Act. 02: Environment conservation management:
Unit 2: Environment conservation planning
SE 04: Environment conservation planning
Act. 01: Definition
Act. 02: Steps in environment conservation planning:
SE 05: Evaluation of environment conservation planning
Act. 01: Objectives
Act. 02: Steps
Act. 03: Evaluation areas
Table 3: Implementation of EET in CAMOC branch of Shenyang
Table 4: Implementation of EET in CAMOC Branch of Nanjing Agricultural University
The following tables 3 to 6 list the EET implementation activities in CAMOC branches.
In reviewing the above training courses, there are two categories of EET activities: (a) courses which are specially focused only on environment education; (b) courses which integrate EET as part of an established training programme. The second category accounts for the majority of the training courses. Both these categories of training, however, utilized the prototype EETM developed for China as core materials for training. The first category of training utilized this prototype EETM extensively and basically followed the structure, contents and procedure in the module except for local adaptations. In the second category, however, the contents of the module and duration of the training had to be reorganized.
The importance of institutionalizing EET had been realized from the inception of the project by the project management group. Only with the appropriate institutionalization of EET in a regular training programme can such training be sustainable. The incorporation of this new idea into an existing training system is one approach to institutionalization. This approach not only save resources but could also obtain political support. The prerequisite for the feasibility of such incorporation depended on whether the existing system had a demand for such training. The training of agricultural officials on environment issues is one of the priorities set by the Chinese Government. CAMOC, which is under the direct administration of the MOA, is the key institution for training agricultural officials in the country. It has the financial budget from government, human resources and an official mandate to support its training programme and activities. CAMOC therefore would be able to mobilize its own resources to continue sustaining such a project initiated by an external agency.
Table 5: Implementation of EET in CAMOC
Branch of Huazhong
Table 6: Implementation of EET in CAMOC Branch of China
The processes of institutionalization of the EET programme in China should focus on the following three key aspects:
The policy orientation in favour of environment protection and environment education and the direct investment in such orientation will directly affect the future scaling-up of EET in China. Although the central government had emphasized environment issues in Agenda 21 of UNCED at the implementation level and specifically in the policy framework of training for agricultural officials, there is, however, no policy which indicates that EET must be part of the training programme. Under such conditions, it therefore depends only on how CAMOC and its branches would formulate and design its training plans and programmes to incorporate EET.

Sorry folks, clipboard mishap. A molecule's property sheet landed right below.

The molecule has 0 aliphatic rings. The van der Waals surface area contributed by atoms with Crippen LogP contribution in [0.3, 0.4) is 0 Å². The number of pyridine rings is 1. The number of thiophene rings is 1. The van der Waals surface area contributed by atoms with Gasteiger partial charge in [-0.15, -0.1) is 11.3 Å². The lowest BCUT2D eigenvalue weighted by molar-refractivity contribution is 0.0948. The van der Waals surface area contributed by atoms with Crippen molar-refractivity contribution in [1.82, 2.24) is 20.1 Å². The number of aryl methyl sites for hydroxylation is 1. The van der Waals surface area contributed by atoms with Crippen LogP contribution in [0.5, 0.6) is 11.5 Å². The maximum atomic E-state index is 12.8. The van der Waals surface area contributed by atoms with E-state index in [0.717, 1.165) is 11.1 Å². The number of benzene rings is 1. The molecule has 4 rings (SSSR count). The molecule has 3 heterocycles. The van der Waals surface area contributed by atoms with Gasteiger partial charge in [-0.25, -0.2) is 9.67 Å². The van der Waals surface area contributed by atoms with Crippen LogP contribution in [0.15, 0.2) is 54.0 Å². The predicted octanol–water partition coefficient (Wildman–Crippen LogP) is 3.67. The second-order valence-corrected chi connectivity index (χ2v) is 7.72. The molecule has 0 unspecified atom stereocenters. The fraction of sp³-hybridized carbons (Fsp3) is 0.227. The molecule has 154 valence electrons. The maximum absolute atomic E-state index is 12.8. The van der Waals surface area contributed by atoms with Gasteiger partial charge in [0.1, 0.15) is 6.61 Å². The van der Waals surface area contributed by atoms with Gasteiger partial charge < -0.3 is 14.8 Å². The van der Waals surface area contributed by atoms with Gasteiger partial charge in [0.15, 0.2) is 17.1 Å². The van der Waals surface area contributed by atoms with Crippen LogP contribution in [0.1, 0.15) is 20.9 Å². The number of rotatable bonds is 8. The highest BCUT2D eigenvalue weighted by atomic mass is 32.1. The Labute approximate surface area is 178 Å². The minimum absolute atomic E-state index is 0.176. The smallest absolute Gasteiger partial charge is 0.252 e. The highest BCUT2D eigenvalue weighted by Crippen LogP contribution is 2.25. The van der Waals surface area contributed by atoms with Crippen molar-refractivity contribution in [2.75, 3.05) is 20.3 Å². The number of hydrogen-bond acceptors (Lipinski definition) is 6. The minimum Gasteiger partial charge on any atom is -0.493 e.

The process for preparing CAMOC's training plan is as follows: the various branches of CAMOC first formulate their plans and these are submitted to CAMOC's headquarters for approval. CAMOC does not generally intervene on the subject matter content but will justify the financial allocation based on the programme design. However, CAMOC has to submit all the training plans of all its branches to the MOA and Ministry of Personnel to obtain approval. The MOA and CAMOC both have professional and financial functions but in practice the CAMOC branches are responsible for the design of the training.
CAMOC branches prepare their training design based on the following two aspects: (a) policy guidelines from CAMOC headquarters, and (b) type of training demand. In the current situation, continuing activities on EET are foreseen and summarized in the following proposed training plans:
Proposed training plan 1: EET of CAMOC branch of Shenyang Agricultural University for 1998:
Proposed training plan 2: EET of CAMOC branch of Nanjing Agricultural University for 1998:
The CAMOC branch of CAU and CAMOC branch of Huazhou Agricultural University have no plans yet for EET.
As a result of almost four years of involvement in the EET development activities, it is possible to provide some assessment and evaluation of the efforts that were made. Undoubtedly, the identification of the management-level agricultural officials as the target beneficiaries is the most important activity of the project. The main constraint of the project is the approach adopted in the training implementation whereby some of the trainers who were also the module writers were not familiar with and could not adapt to the participatory training methods in the class. They had been used to the lecture method and therefore found it difficult to involve the trainees in a participatory class discussion. Hence, the selection of a trainer is very important in the process and should be seriously considered in the future.
The other benefits and lessons learned from this EETM development project endeavour may also include the following: